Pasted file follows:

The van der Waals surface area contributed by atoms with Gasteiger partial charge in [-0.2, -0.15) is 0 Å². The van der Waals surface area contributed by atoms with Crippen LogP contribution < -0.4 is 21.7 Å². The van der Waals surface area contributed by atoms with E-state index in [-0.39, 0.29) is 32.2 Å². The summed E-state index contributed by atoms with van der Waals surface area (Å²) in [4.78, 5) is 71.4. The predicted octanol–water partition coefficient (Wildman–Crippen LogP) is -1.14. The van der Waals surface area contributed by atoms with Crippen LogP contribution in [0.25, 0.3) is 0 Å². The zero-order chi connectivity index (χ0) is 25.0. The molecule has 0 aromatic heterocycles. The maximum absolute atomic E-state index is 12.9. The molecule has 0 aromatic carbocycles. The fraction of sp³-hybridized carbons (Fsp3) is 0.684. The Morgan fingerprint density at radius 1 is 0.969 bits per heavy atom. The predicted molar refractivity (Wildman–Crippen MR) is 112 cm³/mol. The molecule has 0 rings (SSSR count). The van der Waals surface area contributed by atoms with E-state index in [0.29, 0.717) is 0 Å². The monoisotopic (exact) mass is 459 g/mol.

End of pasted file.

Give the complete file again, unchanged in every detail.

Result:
The van der Waals surface area contributed by atoms with Gasteiger partial charge in [-0.2, -0.15) is 0 Å². The van der Waals surface area contributed by atoms with Crippen LogP contribution < -0.4 is 21.7 Å². The van der Waals surface area contributed by atoms with E-state index in [-0.39, 0.29) is 32.2 Å². The summed E-state index contributed by atoms with van der Waals surface area (Å²) in [4.78, 5) is 71.4. The predicted octanol–water partition coefficient (Wildman–Crippen LogP) is -1.14. The van der Waals surface area contributed by atoms with Crippen LogP contribution in [0.25, 0.3) is 0 Å². The zero-order chi connectivity index (χ0) is 25.0. The molecule has 0 aromatic heterocycles. The maximum absolute atomic E-state index is 12.9. The molecule has 0 aromatic carbocycles. The fraction of sp³-hybridized carbons (Fsp3) is 0.684. The Morgan fingerprint density at radius 1 is 0.969 bits per heavy atom. The predicted molar refractivity (Wildman–Crippen MR) is 112 cm³/mol. The molecule has 0 rings (SSSR count). The van der Waals surface area contributed by atoms with E-state index in [0.29, 0.717) is 0 Å². The monoisotopic (exact) mass is 459 g/mol.